I really liked that scene in the show because it's so energetic and features the ensemble, but you're right, for somebody who hasn't seen the show, those lyrics would be a turnoff. I'm surprised it wasn't censored. Come to think of it, seeing it in context doesn't help much, because the characters aren't really developed. I'd be curious to get your reaction if you ever see the show, but I know you are concerned about the noise and having now seen it I can tell you that is extremely loud.

JK said...

I have to agree with Linda's comments. She is exactly right. As are you about the gay slur getting past the censors, but if it was the "n" word, forget it! Not only would it be censored, the fact that it was would make the news.

And, Esther, you have the meaning of it down pat. It is anti- George W. Bush and his anti-anything that isn't on his agenda politics. While I understand (and agree with) your sensitivity to throwing around Nazi terminology and imagery, I think, in the context of the show, which is overwhelmingly anti-media, even while it dominates the design of the show (the media churns out American Idiots), those images are apt ones, considering how the media and other governments have literally called GWB a "Nazi worse than Hitler."

And I, as a gay man myself, am sensitive to those slurs. But in the context of the show, which is clearly pro sexual ambiguity at the very least, it makes sense. It may be unPC to use those words in public forums, but the very people they are criticizing use it and similar slurs in every day usage. Sad but true.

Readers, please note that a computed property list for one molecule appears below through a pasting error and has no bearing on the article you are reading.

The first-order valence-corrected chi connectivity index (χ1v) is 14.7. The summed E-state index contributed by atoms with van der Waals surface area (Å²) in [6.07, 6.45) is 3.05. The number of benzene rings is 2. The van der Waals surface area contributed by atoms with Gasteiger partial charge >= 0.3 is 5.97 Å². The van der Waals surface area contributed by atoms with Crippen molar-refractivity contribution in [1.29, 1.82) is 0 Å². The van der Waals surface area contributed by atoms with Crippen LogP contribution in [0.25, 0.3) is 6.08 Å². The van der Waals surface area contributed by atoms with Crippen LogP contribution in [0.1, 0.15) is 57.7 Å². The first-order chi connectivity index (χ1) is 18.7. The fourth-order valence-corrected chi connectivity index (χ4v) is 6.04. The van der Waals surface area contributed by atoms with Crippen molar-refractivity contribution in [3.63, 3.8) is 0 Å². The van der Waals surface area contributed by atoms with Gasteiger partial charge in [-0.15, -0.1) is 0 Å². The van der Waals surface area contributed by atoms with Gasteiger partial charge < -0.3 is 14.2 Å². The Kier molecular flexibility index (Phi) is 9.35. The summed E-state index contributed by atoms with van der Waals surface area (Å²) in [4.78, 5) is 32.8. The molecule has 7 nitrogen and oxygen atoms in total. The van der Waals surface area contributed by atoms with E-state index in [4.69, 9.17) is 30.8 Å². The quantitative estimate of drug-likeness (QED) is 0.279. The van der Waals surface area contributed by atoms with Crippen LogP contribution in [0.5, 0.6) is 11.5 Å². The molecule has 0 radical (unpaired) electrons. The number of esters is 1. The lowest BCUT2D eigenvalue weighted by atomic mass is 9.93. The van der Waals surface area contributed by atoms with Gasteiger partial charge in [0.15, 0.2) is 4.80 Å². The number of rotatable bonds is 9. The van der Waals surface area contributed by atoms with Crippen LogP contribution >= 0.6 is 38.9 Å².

I think it is disturbing, and that is the point. But they are using the terms in context of the people they are criticizing - turning their own words and ideologies against them.


Esther said...

Hey Linda,

I think I'm more afraid that the lyrics "wouldn't" be a turnoff, that we've become so desensitized to language - calling people Nazis who clearly are not - that they don't even bother us.

I agree with what you said about "Holiday." It's energetic and I was getting into it. But that sieg heil just jumped out at me. And it came totally out of the blue, without warning.

Anyway, who knows when/if I'll get to Broadway again so it could all be a moot point! I still love John Gallagher Jr. though. :-)

Esther said...

Thanks for the comment, Jeff. Your explanation makes a lot of sense. I know you have to understand the motivation of the characters, why they're saying what they're saying. But I don't think that context came across on a 3-minute appearance on Letterman.

The question is, do people who hear the lyrics understand what Green Day is trying to say or do they just think it's a cool song by a cool band? I don't want those words to lose their power to disturb us.

JK said...